But something else links these distant worlds: the economy of the arcades was not merely one of mass reproduction, it was a system in which even waste could be a source of value—and “mined” by the ragpicker. Now, in the ruined gold mines of southern Africa, the ragpicker finds an uncanny doppelganger in the zama zama, whose dusty visage they liken to a ghost. They haunt the landscape where industrial reclamation activities devour the mine dumps: each an emblem of gold-mining’s afterlife.
Benjamin’s milieu provides unexpected parallels for the mine-made world, but it also made powerful contributions to it. Three of the figures behind the largest mining companies in the region, all created in the last decades of the nineteenth century, were German born. Julius Wernher, a Protestant mining engineer from Darmstadt, formed Wernher Beit and Co., with Alfred Beit, a German-Jewish businessman from Hamburg, who started out in real-estate speculation before partnering with Cecil Rhodes in the diamond and gold industries. They created the Wernher-Beit-Eckstein group of companies after joining with the son of a Lutheran pastor named Hermann Eckstein, a financier from Hohenheim, who acted as the first president of the Chamber of Mines.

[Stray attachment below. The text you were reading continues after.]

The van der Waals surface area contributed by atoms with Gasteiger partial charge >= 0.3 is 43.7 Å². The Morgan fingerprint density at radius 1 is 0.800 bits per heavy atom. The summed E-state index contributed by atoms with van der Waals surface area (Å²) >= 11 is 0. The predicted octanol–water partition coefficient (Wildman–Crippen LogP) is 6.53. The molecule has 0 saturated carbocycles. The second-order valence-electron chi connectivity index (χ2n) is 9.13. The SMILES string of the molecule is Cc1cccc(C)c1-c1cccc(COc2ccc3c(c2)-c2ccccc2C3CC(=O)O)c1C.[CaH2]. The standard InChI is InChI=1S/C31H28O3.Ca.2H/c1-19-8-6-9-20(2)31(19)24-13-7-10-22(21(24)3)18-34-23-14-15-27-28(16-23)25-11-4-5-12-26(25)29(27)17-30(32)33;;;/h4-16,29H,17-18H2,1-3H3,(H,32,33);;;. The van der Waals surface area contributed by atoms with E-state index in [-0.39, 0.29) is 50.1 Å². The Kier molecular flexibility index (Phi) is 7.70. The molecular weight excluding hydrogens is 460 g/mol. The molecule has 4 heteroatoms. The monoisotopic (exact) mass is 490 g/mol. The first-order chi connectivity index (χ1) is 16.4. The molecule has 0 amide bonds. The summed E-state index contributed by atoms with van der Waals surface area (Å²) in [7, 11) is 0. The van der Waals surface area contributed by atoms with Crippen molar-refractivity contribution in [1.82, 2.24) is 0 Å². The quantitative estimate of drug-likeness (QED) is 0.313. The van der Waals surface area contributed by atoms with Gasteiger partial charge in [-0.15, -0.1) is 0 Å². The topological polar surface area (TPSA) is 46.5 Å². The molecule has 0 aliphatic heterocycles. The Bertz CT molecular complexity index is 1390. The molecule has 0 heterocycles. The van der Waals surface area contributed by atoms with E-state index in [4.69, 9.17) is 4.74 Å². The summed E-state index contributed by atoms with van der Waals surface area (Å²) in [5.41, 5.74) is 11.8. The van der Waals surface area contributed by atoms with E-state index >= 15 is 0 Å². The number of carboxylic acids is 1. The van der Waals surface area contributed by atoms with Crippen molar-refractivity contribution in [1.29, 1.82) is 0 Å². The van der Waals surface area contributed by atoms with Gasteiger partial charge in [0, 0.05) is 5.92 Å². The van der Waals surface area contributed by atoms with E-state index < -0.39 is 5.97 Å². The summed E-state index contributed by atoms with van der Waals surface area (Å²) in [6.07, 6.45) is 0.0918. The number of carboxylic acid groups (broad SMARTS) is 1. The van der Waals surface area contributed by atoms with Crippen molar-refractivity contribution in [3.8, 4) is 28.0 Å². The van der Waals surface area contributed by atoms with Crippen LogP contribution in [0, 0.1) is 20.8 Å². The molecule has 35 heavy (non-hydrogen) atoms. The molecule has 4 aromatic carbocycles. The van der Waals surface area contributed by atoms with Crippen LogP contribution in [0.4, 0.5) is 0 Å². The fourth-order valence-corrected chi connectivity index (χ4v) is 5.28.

It is in the ruins of one of the mines founded by Wernher, Beit and Co., that I have been making a film with and about migrant miners. The images in this portfolio are from a documentary project entitled “We are Zama Zama,” which I have been making with South African cinematographer Ebrahim Hajee and three zama zama miners: Rogers “Bhekani” Mumpande, Darren Munenge, and Prosper Ncube. Our shared ambition is to create a documentary testimony to the lived experience of this marginal community in a manner that makes the zama zamas’ risk-filled lives comprehensible.